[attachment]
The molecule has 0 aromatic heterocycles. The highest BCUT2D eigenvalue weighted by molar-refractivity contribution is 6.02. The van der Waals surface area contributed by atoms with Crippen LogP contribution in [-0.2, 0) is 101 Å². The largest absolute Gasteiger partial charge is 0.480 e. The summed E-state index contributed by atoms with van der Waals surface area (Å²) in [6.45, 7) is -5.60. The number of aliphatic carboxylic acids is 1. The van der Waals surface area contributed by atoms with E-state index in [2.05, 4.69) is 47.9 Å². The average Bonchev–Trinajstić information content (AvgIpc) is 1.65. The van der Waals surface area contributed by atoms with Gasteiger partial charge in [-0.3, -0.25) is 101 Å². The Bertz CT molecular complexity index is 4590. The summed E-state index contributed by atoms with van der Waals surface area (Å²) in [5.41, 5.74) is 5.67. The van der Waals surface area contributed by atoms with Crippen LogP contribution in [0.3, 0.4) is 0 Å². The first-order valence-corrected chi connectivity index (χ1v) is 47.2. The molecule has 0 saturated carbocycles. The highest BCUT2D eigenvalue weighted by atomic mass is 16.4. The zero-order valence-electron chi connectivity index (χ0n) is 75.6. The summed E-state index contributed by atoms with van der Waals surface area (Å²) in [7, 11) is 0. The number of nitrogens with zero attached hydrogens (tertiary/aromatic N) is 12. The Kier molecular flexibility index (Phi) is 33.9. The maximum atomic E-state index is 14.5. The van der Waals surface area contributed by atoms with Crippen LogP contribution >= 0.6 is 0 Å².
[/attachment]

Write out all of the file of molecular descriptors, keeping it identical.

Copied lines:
The molecule has 0 aromatic heterocycles. The highest BCUT2D eigenvalue weighted by molar-refractivity contribution is 6.02. The van der Waals surface area contributed by atoms with Crippen LogP contribution in [-0.2, 0) is 101 Å². The largest absolute Gasteiger partial charge is 0.480 e. The summed E-state index contributed by atoms with van der Waals surface area (Å²) in [6.45, 7) is -5.60. The number of aliphatic carboxylic acids is 1. The van der Waals surface area contributed by atoms with E-state index in [2.05, 4.69) is 47.9 Å². The average Bonchev–Trinajstić information content (AvgIpc) is 1.65. The van der Waals surface area contributed by atoms with Gasteiger partial charge in [-0.3, -0.25) is 101 Å². The Bertz CT molecular complexity index is 4590. The summed E-state index contributed by atoms with van der Waals surface area (Å²) in [5.41, 5.74) is 5.67. The van der Waals surface area contributed by atoms with Crippen LogP contribution in [0.3, 0.4) is 0 Å². The first-order valence-corrected chi connectivity index (χ1v) is 47.2. The molecule has 0 saturated carbocycles. The highest BCUT2D eigenvalue weighted by atomic mass is 16.4. The zero-order valence-electron chi connectivity index (χ0n) is 75.6. The summed E-state index contributed by atoms with van der Waals surface area (Å²) in [7, 11) is 0. The number of nitrogens with zero attached hydrogens (tertiary/aromatic N) is 12. The Kier molecular flexibility index (Phi) is 33.9. The maximum atomic E-state index is 14.5. The van der Waals surface area contributed by atoms with Crippen LogP contribution >= 0.6 is 0 Å².